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How to Change Rod Change Housing Bushings

Full credit goes to Norm Kerr for this handy rebuild trick!

Here is a simple way that I have found to re-bush a Rod type shift housing:

The bushings tend to wear over time, causing the shifting to get even more sloppy than it normally is, and since they are thin walled and not available through normal sources, the typical repair to remedy a heavily worn rod change has been to purchase a brand new housing assy for $145 from Minimania.

If the only thing wrong with your rod change housing is worn bushes, here is a quick, cheap solution that has worked for me:

Buy ” sintered bronze bushings from your local hardware store (these are very standard items sold in the fastener aisle of any decent hardware store). Most carry a thick walled and thin walled version, for this project you want to use the thin walled one, which is approximately 5/8” OD. These are, if I recall, about 1” long, which is longer than we need but seem to work just fine. They usually cost less than $2 each.

I say these hardware store bushings are “approximately 5/8” OD, because that is exactly right. It is a few thousandths larger than that, which is just what you want for a press-fit bushing.

Buy a 5/8” drill bit (to use one of these large bits you will need a ” drive drill, if you do not have a large sized drill with a ” chuck, you can rent one cheaply to do this). Clamp your old shift housing securely in a vise and drill out the old bushing with your 5/8” bit. The old bushing will act as a ‘pilot’ and with a bit of care you will get a clean, new hole in the aluminum housing centered right on the centerline of the old hole.

Press in the new ” bushings, being sure not to press them in too far (you can have extra bushing length sticking outside of your housing, but to avoid fouling the shift mechanism the bushing should not extend inside beyond the surface of the inside wall).

You now have a rod shift housing as good as new!

If your shift rod is also very worn you may wish to replace that with a new one from Minimania ($37 each), part number 22G1930.

Norm Kerr

Disclaimer: I have not got my mini back on the road yet so this repair is still not completely proven. If this causes my car to blow up or something like better gas mileage or faster cornering I'll let you know! ":o)


Update for everyone:

After pressing in the bushings you will need to size them and line-bore them with the little aluminum yoke that the shift lever engages. If you don't they may be sticky and cause rough shifting.

A machine shop can do this very excellently, but you can do it well enough like this:

Size the bushings: tape some emery cloth to a 1/4"drill bit (or similar) and use this as a reem to slightly increase the ID until your shift rod slips smoothly through its entire travel. You will have to experiment with how much emery cloth works best, but I found that about 4~5" strip (1/2" wide) was enough to get some 'pressure' against the walls of the bushing. Don't do too much or you'll be back where you started, just enough so the rod moves smoothly.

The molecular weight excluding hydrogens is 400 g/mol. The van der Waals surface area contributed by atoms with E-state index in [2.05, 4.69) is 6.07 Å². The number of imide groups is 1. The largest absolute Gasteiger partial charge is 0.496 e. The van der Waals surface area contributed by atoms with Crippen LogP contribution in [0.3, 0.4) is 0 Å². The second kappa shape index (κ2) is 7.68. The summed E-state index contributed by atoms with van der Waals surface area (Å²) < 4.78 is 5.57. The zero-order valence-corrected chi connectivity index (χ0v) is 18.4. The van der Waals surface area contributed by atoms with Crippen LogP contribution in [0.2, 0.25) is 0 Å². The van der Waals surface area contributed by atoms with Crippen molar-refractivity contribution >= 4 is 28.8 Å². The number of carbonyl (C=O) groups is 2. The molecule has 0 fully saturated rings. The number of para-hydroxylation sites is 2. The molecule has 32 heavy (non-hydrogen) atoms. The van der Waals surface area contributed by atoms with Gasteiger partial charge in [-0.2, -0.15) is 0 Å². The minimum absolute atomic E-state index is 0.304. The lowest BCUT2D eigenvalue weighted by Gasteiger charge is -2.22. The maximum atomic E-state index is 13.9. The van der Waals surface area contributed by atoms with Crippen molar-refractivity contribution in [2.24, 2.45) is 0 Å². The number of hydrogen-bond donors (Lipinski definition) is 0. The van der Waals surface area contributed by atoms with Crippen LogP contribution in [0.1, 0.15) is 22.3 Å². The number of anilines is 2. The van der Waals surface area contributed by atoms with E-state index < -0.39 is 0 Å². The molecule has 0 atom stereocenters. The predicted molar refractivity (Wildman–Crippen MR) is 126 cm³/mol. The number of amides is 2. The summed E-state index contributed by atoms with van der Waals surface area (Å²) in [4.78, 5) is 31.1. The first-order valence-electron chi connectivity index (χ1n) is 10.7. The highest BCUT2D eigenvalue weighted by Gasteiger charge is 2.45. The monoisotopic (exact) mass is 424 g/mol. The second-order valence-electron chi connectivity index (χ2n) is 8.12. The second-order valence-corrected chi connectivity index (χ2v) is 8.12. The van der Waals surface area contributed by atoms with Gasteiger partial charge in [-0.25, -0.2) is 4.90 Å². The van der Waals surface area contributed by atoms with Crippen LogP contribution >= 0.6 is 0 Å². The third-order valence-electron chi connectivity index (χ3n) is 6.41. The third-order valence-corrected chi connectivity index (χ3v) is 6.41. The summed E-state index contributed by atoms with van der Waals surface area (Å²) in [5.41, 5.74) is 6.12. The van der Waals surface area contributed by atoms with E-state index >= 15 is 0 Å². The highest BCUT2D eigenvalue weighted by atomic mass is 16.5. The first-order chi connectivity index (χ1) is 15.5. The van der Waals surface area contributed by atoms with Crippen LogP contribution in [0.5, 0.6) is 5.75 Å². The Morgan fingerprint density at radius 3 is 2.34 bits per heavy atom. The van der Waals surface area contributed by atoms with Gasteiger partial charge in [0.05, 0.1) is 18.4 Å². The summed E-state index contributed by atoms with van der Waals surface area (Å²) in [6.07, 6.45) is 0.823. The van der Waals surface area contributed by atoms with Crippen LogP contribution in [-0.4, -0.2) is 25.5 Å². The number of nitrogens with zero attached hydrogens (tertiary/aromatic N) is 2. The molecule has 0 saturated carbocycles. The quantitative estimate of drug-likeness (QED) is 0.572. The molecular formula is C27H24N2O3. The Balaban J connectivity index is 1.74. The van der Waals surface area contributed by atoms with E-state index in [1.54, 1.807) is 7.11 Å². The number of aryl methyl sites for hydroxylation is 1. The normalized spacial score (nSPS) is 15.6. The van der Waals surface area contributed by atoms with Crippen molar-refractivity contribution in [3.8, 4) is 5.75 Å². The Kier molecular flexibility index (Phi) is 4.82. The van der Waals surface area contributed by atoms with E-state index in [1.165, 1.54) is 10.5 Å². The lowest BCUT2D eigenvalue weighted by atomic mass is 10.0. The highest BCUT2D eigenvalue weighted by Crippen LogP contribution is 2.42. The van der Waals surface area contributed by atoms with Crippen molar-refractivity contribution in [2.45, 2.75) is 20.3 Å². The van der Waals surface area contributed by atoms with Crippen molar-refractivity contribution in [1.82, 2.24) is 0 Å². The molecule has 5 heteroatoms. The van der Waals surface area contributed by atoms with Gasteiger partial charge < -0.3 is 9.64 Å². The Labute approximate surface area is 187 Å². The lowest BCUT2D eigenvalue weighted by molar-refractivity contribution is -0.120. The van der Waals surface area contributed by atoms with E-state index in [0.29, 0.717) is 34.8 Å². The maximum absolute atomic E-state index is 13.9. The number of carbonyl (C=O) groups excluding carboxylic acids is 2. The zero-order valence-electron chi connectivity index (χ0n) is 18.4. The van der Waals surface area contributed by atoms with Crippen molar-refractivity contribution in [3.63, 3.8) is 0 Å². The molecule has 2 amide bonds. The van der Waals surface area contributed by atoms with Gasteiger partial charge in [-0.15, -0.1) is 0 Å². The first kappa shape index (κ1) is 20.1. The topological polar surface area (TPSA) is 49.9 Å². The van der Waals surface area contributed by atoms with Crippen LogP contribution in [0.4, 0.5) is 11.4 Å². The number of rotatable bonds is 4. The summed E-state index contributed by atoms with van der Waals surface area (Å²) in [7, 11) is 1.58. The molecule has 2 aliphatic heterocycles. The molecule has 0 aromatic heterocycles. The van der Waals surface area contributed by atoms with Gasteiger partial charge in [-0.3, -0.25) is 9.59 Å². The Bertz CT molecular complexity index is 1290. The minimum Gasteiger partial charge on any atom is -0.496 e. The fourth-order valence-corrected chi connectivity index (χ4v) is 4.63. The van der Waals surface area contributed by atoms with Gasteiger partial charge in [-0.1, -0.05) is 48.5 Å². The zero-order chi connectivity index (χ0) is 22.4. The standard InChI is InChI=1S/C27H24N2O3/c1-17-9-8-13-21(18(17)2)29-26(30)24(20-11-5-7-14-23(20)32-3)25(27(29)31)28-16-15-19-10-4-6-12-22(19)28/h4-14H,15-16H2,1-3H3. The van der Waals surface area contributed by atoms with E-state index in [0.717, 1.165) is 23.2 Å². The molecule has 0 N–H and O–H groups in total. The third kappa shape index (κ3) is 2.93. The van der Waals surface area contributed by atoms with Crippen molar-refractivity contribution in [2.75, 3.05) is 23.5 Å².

Line bore: install the yoke on one rod, and run a 1/2" drill bit through the bushing on the other side of the housing and into the corresponding hole on that side of the yoke. Repeat for the other side. Now the holes are all pretty much in line.

Assemble everything and make sure it moves smoothly in all directions (any sticking will cause rough shifting later).

To save more money, you can skip replacing the shift rod by just swapping ends. The OD of your shift rod may be quite worn down where it fit into your shift housing, but that won't matter where it hooks into the transmission. Note that if you do buy a new rod the zinc chromate plating will be rough and should be polished first with a scotchbrite pad before assembly to your newly sized bushing!

Warning: I bought a new shift rod from our Minimania and found out the hard way that it was made 3/8" too short (arrrgghh) and ended up using my old one and its just fine. So, when you buy new parts, always check them carefully BEFORE spending the afternoon assemblying them!

I installed my new KAD shifter after doing the above work and it is smooth, super precise and feels like the bolt action on a well made rifle. Can't wait to get it on the road to feel it in action, based on the "garage test" last night.



Another Update:

After living with the result of my work for a while, I have found that my linkage is sticky when hot (the exhaust goes by there), so I think some mention should be made of a few more things to prevent this:

1) soak the bronze bushings in oil before assy (I installed mine dry, which may have been a mistake)

2) the fit between the rods and the bushings should be a little slack ( I made mine too snug, almost a sliding fit, which feels GREAT in the garage, but gets sticky under real world use)

3)  pack the housing with grease (I only lubed the surfaces of the rods themselves).  Position this extra grease above the rods so that it will tend to fall down onto them over time.  The reservoir of extra grease
provides more lube by gravity over time as the rods get wiped dry by the shifting action and dirt/water slowly make their way into the housing.

Someone else posted to close the drain hole and fill the housing with oil, which might work, but I wonder how well the box can work to keep out water over time (may require periodic oil changes?).  By the time the bushings are loose enough to prevent sticking then they can let out the oil, and let in dust/water because there's no provision for a seal on the front.

I put an O ring on the front rod to help divert some dust/water from that


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